Monterey Notebook 2006, Part 3: Sunday
The packed house erupts with applause as Goldberg breaks the tension built up by an insistent, repeated piano phrase. But it's a brief respite. Eric Harland, another crossover from the Lloyd band, turns the pressure boiler up even higher, banging out a drum solo like a piledriver carving a shortcut to China. A standing ovation follows, causing the bemused Goldberg to note, "we're not even done yet!"
"Lambada de Serpente" turns the vibe around 180 degrees. It's a thoughtfully folksy piece, the sort of thing that might have appealed to the late Penguin Café Orchestra. Rogers alternately plucks and bows, at one point moving in unison with Goldberg, later playing a casual, woody solo over Harland's quiet hand-drumming and Goldberg's minimalist comping. The leader's turn is sparkling and exuberant, riding a cresting wave of positive energy.
Next up is a speedy, fractured scramble that scurries along like a small rodent. Goldberg takes the twisty staccato line as a solo the first time through, then its a mad roller coaster ride as Harland drives the others to a seemingly unsustainable pace. Given sole ownership of the stage during his own solo, Harland does his level best to demolish the building. Fortunately, this is California and most structures are earthquake-proof. There is, predictably, another standing ovation. But this time it really is the end of the set.
It's Jazz, Baby!
4:30pm - The Night Club
Less than an hour after his powerhouse trio set, Aaron Goldberg is back on stage. But this time, he's swinging "Old McDonald Had a Farm" and the Alphabet Song (yes, that one: "A-B-C-D..."). He's not alone. "Downtown" trumpeter Steven Bernstein is there too, as are saxophonist John Ellis and the dynamite drummer Alison Miller. Soul diva Sharon Jones is carrying part of the vocal duties as sidekick to the hipster comic jive of Babi Floyd.
These are some heavy duty musicians, so what's up with the nursery rhymes? Meet Baby Loves Jazz, a jumping ensemble that could do for children's music what Ashton Kutcher did for trucker caps making the corny cool. Although geared to the under-six set, and taking itself about as seriously as the Muppet Show, the music is real jazz, as much about musical education as entertainment.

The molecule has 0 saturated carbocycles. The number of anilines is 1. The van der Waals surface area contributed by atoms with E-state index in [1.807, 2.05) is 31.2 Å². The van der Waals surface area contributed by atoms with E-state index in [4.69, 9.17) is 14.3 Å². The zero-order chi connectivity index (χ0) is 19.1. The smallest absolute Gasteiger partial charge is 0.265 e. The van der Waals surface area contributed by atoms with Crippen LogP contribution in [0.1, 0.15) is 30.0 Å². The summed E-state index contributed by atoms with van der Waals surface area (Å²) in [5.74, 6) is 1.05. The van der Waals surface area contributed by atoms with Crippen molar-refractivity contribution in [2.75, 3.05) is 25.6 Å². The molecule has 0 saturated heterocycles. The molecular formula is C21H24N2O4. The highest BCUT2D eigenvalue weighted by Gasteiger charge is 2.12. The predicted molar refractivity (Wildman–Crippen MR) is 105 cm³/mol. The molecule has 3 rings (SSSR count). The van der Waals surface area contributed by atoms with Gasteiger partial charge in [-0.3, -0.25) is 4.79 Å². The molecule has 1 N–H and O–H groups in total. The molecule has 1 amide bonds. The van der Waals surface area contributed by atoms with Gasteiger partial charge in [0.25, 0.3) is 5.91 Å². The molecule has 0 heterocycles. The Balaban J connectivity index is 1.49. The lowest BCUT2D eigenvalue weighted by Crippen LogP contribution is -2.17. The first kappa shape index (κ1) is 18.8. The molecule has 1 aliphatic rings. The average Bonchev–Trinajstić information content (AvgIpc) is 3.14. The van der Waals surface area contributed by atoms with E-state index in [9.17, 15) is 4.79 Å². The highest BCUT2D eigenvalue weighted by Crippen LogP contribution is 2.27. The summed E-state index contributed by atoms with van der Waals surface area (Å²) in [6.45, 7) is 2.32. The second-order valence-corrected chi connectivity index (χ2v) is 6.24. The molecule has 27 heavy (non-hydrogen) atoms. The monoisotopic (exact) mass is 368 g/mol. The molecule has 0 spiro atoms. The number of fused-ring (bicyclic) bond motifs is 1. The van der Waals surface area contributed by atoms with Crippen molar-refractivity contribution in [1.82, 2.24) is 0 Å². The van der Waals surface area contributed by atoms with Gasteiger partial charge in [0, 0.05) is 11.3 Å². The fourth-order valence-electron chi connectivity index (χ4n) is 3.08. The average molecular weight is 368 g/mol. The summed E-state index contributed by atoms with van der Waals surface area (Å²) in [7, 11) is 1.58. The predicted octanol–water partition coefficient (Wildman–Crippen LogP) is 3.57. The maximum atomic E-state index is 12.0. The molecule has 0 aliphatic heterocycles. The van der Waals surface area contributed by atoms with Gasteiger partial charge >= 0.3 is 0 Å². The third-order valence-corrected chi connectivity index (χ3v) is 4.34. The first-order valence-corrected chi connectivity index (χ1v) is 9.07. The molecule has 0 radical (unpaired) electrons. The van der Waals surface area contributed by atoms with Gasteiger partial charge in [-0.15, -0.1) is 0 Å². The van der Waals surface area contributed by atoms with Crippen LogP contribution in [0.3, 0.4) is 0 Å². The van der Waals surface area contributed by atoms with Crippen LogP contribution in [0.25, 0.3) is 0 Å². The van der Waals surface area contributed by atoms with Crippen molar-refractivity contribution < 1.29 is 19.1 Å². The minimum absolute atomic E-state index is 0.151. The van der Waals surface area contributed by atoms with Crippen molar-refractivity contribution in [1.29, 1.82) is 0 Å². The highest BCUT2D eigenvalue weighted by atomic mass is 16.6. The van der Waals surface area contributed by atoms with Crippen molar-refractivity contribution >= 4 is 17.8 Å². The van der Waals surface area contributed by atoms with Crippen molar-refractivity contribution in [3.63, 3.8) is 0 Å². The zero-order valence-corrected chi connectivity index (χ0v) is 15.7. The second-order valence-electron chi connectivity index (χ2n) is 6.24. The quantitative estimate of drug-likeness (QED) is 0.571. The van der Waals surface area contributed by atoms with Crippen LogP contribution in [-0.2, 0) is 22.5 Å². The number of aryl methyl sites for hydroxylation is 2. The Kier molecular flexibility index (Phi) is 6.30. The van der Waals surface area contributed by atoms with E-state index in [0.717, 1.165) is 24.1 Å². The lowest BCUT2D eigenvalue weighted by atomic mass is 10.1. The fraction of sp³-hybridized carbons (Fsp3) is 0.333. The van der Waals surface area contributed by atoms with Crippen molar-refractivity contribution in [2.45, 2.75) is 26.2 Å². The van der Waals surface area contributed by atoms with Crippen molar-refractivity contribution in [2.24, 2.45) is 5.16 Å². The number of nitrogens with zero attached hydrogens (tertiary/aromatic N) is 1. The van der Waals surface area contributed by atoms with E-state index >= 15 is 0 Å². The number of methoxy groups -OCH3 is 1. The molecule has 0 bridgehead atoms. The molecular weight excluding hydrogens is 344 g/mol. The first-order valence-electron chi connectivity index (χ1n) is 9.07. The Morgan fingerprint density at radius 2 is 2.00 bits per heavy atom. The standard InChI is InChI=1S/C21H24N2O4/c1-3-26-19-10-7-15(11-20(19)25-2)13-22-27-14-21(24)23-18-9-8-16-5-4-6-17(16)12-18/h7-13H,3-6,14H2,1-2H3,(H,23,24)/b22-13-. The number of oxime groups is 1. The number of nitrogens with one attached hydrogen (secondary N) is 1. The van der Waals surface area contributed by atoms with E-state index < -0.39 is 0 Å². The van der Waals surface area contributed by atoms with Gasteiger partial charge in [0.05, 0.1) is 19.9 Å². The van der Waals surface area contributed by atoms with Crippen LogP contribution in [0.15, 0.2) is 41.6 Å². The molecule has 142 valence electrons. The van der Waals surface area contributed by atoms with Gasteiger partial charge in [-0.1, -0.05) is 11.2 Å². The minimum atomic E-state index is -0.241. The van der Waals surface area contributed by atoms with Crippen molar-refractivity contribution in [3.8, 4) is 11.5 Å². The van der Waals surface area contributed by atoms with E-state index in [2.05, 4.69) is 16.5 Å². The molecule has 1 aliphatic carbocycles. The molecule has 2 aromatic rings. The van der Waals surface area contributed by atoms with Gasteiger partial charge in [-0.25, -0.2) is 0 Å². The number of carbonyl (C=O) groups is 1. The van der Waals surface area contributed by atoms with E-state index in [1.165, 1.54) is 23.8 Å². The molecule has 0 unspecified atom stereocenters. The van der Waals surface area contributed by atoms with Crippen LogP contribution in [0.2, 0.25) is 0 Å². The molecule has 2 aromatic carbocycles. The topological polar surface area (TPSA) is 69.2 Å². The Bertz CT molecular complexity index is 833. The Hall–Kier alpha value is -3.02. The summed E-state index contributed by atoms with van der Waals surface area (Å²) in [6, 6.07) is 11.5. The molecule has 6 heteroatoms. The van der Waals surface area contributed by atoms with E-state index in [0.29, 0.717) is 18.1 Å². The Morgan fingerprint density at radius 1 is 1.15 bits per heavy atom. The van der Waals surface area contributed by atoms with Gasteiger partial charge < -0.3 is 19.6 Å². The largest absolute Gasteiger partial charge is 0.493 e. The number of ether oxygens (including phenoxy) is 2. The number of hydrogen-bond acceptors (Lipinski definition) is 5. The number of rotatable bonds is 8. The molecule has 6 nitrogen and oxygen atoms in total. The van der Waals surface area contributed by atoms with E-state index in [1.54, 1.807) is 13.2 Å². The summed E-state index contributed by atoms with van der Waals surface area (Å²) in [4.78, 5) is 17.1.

Interacting directly with some eager tykes in the front row, the band runs through a delirious introduction to the various instruments on stage. "What's that?" Floyd asks as Tony Scherr plugs away on bass. When the kids shout "bass," Floyd pretends not to follow. "Face? That ain't nobody's face, man! Naw, that's a kalimba! That's a zither! That's a sousaphone!" Each time, the kids correct him, and they're delighted to eventually be proven right.
Soon, Floyd and Jones are giving the kids a rollicking clinic on scat vocals, using an animal song to scat out the sounds of monkeys, cows, owls and other critters. Next stop: naming colors! The band's high spirits are irresistible, and even childless adults in the room are having a ball. This may not be one of the high-profile shows in the Festival; there are no sweeping premieres or innovative postmodern experiments going on here. But a better time can't be had anywhere on the Fairgrounds.
Dave Brubeck: The Main Event
7:15pm - The Arena
Clint Eastwood is looking out over a sea of faces in the nearly-full Monterey County Fairgrounds Arena. "You all picked the right night to be here," he says, for on this evening two of the greatest living jazz giants will appear in back-to-back sets. Dave Brubeck has come to premiere his "Cannery Row Suite," a commissioned musical portrait of John Steinbeck's novel, and Oscar Peterson is waiting to follow him.
But "Cannery Row" comes later. When Eastwood's brief introduction is over and the preemptive standing ovation has subsided, the Brubeck quartet slips gracefully into a light, swinging rendition of "On the Sunny Side of the Street," taken at a deliberate tempo with brisk playing on all sides.
Brubeck's solo reading of "Stormy Weather" has a relaxed, after-hours feel, flirting with stride piano and blues of the Bessie Smith variety. When the rest of the band comes in, those blues jump forward a generation or so, as sax man Bobby Militello bends low over his alto to produce a searingly soulful cadenza. Brubeck is solo again for the start of the next number, this time taking a grandiose approach before dropping into a mellow bounce. Bassist Michael Moore returns a sense of classicism to the tune, engaging the others in a delicate dialogue that turns into a fugue. The band flirts with a higher gear in a steaming, beboppish number before mellowing out again in "Somewhere Over the Rainbow." Brubeck's achingly tender intro and Militello's serene flute daydream draw sustained applause.